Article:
Dyslexia is caused by poor vision.
False. If there is any undetected vision problem it may cause reading difficulties but it does not lead to dyslexia. In dyslexia, the brain processes information differently. Many children with dyslexia have normal vision so you may find them enjoying a range of visual activities like watching a movie, playing a video game etc but they may have trouble with reading, writing, spelling and processing information.
Children with dyslexia have low intelligence.
False.Often, parents and teachers assume the child with dyslexia is not intelligent enough or is simply lazy. This is far from the truth. Dyslexia can occur in children who are hardworking and whose intelligence is as much as or above the average. In fact, people with dyslexia are often found to be very creative and unique thinkers.
Repeating a grade can help overcome dyslexia.
False.Not if the right support or intervention is not offered. Many schools have teachers who are not trained to work with children with learning difficulties, in which case repeating a grade will be no help. Instead it would help if the child receives extra support from a teacher who is specifically trained in learning difficulties.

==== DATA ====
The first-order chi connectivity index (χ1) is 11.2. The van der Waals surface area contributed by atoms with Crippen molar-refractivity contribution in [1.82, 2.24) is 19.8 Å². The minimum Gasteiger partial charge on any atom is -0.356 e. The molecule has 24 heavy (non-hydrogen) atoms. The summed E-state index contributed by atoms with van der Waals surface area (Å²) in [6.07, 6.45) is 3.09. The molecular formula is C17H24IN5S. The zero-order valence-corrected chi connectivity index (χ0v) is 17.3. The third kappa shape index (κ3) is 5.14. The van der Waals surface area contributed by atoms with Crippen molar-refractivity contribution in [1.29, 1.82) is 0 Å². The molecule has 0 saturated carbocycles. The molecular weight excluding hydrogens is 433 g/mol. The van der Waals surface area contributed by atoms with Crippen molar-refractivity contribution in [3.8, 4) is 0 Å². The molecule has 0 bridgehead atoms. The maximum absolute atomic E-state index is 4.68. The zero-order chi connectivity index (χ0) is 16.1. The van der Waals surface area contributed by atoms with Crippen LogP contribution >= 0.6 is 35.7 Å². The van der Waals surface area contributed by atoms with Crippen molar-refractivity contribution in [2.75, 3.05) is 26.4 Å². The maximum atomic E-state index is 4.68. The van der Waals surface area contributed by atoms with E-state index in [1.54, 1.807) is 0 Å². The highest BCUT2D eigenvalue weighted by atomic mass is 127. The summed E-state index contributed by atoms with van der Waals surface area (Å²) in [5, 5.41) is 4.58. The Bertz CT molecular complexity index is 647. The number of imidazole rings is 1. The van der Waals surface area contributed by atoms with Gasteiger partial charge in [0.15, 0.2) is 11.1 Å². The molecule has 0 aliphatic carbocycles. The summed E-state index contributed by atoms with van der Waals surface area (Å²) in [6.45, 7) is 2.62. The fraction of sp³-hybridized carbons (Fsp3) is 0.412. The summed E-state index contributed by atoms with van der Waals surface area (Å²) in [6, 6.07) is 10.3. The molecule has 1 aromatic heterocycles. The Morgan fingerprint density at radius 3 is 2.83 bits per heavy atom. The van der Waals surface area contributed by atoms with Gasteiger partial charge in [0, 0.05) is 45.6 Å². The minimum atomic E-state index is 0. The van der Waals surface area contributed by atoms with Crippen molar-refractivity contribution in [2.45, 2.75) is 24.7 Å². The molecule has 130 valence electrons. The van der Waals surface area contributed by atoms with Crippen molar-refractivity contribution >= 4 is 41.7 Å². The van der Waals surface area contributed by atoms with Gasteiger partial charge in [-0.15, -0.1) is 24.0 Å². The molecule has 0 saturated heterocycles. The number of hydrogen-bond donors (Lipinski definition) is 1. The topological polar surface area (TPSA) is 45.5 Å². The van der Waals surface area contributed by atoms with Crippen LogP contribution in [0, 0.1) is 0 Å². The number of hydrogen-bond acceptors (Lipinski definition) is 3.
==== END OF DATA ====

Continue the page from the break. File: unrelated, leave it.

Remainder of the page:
Not all children with dyslexia reverse letters and numbers.
True. When young children learn to write, they often reverse letters and numbers. This is very common upto the age of 8. However if the reversal persists even longer, then it can be a concern for dyslexia. It is also important dyslexia is complex and other than reading, it can manifest in many different ways including difficulty with spelling, memory, writing etc.
Dyslexia can be ‘cured’.
False. There is no known ‘cure’ for dyslexia and it is not a phase one can outgrow. However with adequate support and the intervention, people with dyslexia can learn coping strategies that will help them be successful in school and in life.